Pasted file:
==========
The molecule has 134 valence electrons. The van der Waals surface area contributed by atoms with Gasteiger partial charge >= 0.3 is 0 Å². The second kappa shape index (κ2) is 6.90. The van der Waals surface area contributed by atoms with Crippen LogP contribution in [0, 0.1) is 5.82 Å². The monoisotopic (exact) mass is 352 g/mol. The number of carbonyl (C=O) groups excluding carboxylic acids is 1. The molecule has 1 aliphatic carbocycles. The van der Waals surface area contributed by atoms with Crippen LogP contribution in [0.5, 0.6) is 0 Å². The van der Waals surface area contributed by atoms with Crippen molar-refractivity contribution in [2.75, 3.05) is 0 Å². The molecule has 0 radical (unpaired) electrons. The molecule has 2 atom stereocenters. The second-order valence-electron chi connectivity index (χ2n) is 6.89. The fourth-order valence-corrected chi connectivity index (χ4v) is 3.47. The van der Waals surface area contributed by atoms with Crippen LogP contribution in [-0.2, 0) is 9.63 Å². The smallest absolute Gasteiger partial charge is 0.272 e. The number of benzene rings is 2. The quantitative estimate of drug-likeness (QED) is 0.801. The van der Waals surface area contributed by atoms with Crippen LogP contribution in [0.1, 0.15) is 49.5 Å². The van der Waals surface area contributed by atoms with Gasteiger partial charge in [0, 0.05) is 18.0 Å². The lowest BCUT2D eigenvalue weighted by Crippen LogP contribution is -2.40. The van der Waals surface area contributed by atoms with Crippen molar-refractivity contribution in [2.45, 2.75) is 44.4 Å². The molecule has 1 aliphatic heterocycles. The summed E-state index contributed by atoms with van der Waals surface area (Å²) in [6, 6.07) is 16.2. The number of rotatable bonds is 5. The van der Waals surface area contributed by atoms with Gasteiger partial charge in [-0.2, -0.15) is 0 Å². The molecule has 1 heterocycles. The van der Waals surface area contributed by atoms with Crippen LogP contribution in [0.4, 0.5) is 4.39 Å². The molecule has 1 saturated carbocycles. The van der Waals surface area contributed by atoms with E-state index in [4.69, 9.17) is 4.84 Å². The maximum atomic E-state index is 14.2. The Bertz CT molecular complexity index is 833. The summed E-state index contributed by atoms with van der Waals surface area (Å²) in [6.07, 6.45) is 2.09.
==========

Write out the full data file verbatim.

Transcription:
The molecule has 134 valence electrons. The van der Waals surface area contributed by atoms with Gasteiger partial charge >= 0.3 is 0 Å². The second kappa shape index (κ2) is 6.90. The van der Waals surface area contributed by atoms with Crippen LogP contribution in [0, 0.1) is 5.82 Å². The monoisotopic (exact) mass is 352 g/mol. The number of carbonyl (C=O) groups excluding carboxylic acids is 1. The molecule has 1 aliphatic carbocycles. The van der Waals surface area contributed by atoms with Crippen LogP contribution in [0.5, 0.6) is 0 Å². The van der Waals surface area contributed by atoms with Crippen molar-refractivity contribution in [2.75, 3.05) is 0 Å². The molecule has 0 radical (unpaired) electrons. The molecule has 2 atom stereocenters. The second-order valence-electron chi connectivity index (χ2n) is 6.89. The fourth-order valence-corrected chi connectivity index (χ4v) is 3.47. The van der Waals surface area contributed by atoms with Crippen LogP contribution in [-0.2, 0) is 9.63 Å². The smallest absolute Gasteiger partial charge is 0.272 e. The number of benzene rings is 2. The quantitative estimate of drug-likeness (QED) is 0.801. The van der Waals surface area contributed by atoms with Crippen LogP contribution in [0.1, 0.15) is 49.5 Å². The van der Waals surface area contributed by atoms with Gasteiger partial charge in [0, 0.05) is 18.0 Å². The lowest BCUT2D eigenvalue weighted by Crippen LogP contribution is -2.40. The van der Waals surface area contributed by atoms with Crippen molar-refractivity contribution in [2.45, 2.75) is 44.4 Å². The molecule has 1 aliphatic heterocycles. The summed E-state index contributed by atoms with van der Waals surface area (Å²) in [6, 6.07) is 16.2. The number of rotatable bonds is 5. The van der Waals surface area contributed by atoms with Gasteiger partial charge in [-0.2, -0.15) is 0 Å². The molecule has 1 heterocycles. The van der Waals surface area contributed by atoms with Crippen LogP contribution in [0.4, 0.5) is 4.39 Å². The molecule has 1 saturated carbocycles. The van der Waals surface area contributed by atoms with E-state index in [4.69, 9.17) is 4.84 Å². The maximum atomic E-state index is 14.2. The Bertz CT molecular complexity index is 833. The summed E-state index contributed by atoms with van der Waals surface area (Å²) in [6.07, 6.45) is 2.09.